- Stay Active and try to eat healthy.
Unless you are fortunate enough to have won the lottery or have a sugar-spouse, chances are you are poor. We all are. As a student, money is sparse and any food is good food. However, try to gravitate towards the healthy option. Produce is just as cheap as McDonalds so choose the carrots over the French fries.It is just as important to get active. Take a break from studying each day to work up a sweat and clear your head. Even dedicating 15 minutes every day to exercise will have an enormous impact on your mental health. It will help with endurance, attentiveness, and information retention. We promise the 15 minutes you devoted to your health over studying didn’t result in a lower test score. It is important to remember habits you form in medical school will carry over into your career in medicine.
- Begin giving back.
Getting away from the books to give back to the community is a perfect way to maintain a positive attitude during your first two years. There will be a variety of opportunities to volunteer. Take advantage of them. Whether it is volunteering at an underserved medical clinic, being involved in club outreach programs or advising undergraduate pre-med students, stop studying once in a while and give back! Trust us, you will never regret time away from studying to volunteer. In fact, it may even rejuvenate and recharge your batteries.
- Embrace failure and learn to fix your mistakes.
We all fail at some point. You will fail a test. You will miss a diagnosis. Unfortunately, mistakes are inevitable. There is a learning opportunity in each failure whether specular or miniscule. Mistakes provide an opportunity to reflect on what went wrong and what could be done differently in the future in a way our successes don’t. Learn from each of them and adjust accordingly. If you fail a test, remind yourself that it was better to happen in a testing center than in the hospital. The entire point of these first two years is to learn, so take advantage of your mistakes by viewing them as another learning opportunity.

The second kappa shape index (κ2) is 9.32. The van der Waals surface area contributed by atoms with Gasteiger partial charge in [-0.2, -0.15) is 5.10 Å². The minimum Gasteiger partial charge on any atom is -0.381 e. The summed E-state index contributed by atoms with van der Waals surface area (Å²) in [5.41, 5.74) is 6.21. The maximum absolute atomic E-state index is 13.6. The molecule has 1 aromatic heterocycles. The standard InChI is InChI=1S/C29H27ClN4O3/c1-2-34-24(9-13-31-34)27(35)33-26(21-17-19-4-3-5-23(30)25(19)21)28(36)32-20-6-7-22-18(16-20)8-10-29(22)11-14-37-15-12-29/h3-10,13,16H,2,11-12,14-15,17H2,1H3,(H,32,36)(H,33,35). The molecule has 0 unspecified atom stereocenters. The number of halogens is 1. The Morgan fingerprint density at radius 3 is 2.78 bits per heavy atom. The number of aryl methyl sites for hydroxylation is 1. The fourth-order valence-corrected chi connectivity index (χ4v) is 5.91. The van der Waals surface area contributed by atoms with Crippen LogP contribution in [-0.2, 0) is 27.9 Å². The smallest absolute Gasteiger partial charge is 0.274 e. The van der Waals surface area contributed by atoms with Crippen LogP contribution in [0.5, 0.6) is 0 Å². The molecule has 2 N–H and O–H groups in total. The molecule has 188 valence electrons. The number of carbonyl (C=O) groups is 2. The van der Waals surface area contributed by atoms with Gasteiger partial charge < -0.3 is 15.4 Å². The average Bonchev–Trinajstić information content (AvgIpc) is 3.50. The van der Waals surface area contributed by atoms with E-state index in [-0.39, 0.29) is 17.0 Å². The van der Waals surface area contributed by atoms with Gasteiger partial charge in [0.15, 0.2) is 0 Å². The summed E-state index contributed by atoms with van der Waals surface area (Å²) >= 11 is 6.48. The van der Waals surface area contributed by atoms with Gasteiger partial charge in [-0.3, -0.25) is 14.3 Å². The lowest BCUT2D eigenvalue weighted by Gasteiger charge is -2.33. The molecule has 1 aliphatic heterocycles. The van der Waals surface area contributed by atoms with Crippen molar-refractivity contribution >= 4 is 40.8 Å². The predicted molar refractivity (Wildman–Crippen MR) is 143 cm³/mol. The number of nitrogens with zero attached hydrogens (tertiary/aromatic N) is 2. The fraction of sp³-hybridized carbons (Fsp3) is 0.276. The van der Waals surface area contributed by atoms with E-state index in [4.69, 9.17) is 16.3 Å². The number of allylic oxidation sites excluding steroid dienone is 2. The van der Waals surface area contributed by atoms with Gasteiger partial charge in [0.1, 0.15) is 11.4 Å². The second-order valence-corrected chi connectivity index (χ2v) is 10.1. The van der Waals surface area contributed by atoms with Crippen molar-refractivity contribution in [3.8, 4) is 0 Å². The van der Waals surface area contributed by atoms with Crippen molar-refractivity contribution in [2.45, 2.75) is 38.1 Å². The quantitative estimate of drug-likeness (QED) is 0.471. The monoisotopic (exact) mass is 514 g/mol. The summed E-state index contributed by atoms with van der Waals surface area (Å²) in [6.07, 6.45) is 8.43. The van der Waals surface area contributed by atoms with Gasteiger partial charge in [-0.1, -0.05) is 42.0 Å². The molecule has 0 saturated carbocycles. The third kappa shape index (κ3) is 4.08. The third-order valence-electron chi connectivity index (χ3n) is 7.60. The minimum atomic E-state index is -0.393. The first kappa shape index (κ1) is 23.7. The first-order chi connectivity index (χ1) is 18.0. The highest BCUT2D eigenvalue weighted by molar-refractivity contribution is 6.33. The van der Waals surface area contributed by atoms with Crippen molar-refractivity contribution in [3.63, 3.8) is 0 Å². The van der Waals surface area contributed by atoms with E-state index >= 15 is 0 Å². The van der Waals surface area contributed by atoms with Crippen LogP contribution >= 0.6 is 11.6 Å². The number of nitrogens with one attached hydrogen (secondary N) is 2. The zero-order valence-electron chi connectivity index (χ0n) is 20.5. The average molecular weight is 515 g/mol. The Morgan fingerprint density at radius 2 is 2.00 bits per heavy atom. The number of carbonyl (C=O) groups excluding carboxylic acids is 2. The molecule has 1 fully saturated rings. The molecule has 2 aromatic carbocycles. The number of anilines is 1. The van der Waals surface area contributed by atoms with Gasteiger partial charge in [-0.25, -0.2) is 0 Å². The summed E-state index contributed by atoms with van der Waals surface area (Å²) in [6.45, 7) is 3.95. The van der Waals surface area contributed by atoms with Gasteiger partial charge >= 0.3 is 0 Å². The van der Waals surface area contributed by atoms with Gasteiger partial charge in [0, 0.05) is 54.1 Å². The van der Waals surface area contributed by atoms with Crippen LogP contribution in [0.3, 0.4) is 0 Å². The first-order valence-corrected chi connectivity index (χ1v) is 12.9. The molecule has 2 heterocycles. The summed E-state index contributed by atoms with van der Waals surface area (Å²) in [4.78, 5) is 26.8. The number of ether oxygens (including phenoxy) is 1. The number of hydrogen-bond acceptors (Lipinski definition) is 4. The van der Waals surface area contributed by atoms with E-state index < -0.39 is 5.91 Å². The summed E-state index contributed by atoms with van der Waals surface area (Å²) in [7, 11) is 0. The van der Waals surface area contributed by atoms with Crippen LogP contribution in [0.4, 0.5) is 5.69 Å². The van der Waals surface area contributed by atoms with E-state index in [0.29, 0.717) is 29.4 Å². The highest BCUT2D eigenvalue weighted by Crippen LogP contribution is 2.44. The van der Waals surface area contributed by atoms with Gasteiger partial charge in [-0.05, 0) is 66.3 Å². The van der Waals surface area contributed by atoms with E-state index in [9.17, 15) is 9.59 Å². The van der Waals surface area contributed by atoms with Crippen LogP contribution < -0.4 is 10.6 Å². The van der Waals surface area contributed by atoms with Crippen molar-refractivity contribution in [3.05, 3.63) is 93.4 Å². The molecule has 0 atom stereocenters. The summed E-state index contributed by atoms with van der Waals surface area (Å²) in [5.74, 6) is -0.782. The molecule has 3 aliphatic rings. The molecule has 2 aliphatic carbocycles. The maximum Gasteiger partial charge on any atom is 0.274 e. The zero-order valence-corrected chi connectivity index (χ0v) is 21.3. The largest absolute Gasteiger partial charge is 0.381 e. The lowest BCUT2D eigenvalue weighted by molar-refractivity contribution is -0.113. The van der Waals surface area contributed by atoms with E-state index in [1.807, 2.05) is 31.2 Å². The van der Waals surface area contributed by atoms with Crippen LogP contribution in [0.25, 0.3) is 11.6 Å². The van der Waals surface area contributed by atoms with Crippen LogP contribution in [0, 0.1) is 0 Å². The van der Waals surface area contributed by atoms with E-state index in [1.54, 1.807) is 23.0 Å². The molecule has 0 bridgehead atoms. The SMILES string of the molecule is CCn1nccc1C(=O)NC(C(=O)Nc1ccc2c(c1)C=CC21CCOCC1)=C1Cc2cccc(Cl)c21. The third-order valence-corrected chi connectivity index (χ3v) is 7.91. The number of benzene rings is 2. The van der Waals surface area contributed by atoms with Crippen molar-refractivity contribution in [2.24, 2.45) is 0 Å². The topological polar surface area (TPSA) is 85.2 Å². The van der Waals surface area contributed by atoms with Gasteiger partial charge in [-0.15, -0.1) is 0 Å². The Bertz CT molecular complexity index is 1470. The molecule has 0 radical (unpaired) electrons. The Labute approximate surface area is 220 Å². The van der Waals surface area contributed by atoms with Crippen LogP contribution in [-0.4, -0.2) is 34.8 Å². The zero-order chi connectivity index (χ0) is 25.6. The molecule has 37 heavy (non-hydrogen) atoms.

- Force yourself to be optimistic.
There is no question there will be tough times during the first two years. Force yourself to be optimistic. Be flexible, yet resilient. We often see classmates absolutely losing their cool over changes in their schedule, hard exams or poorly written test questions. Do these relatively minor inconveniences matter in the grand scheme of life? Probably not. It is important to maintain perspective and understand you choose your reaction – so choose optimism. You must learn to deal with adversity now so you are ready to deal with it in practice. There will be plenty of times during rotations, residency and practice when things will be beyond your control in which you can choose to freak out or accept the situation as it presents itself and move forward.
- Have fun!
The single most important tip we can pass along is to make sure you have a good time during the first two years of medical school. There is no point in doing anything in life if you are not having fun doing it. Tests will come and go, but your mental health is what will carry over into the clinic, wards, operating room and emergency department. Take care of yourself, enjoy your friends and family, and make sure you avoid studying periodically.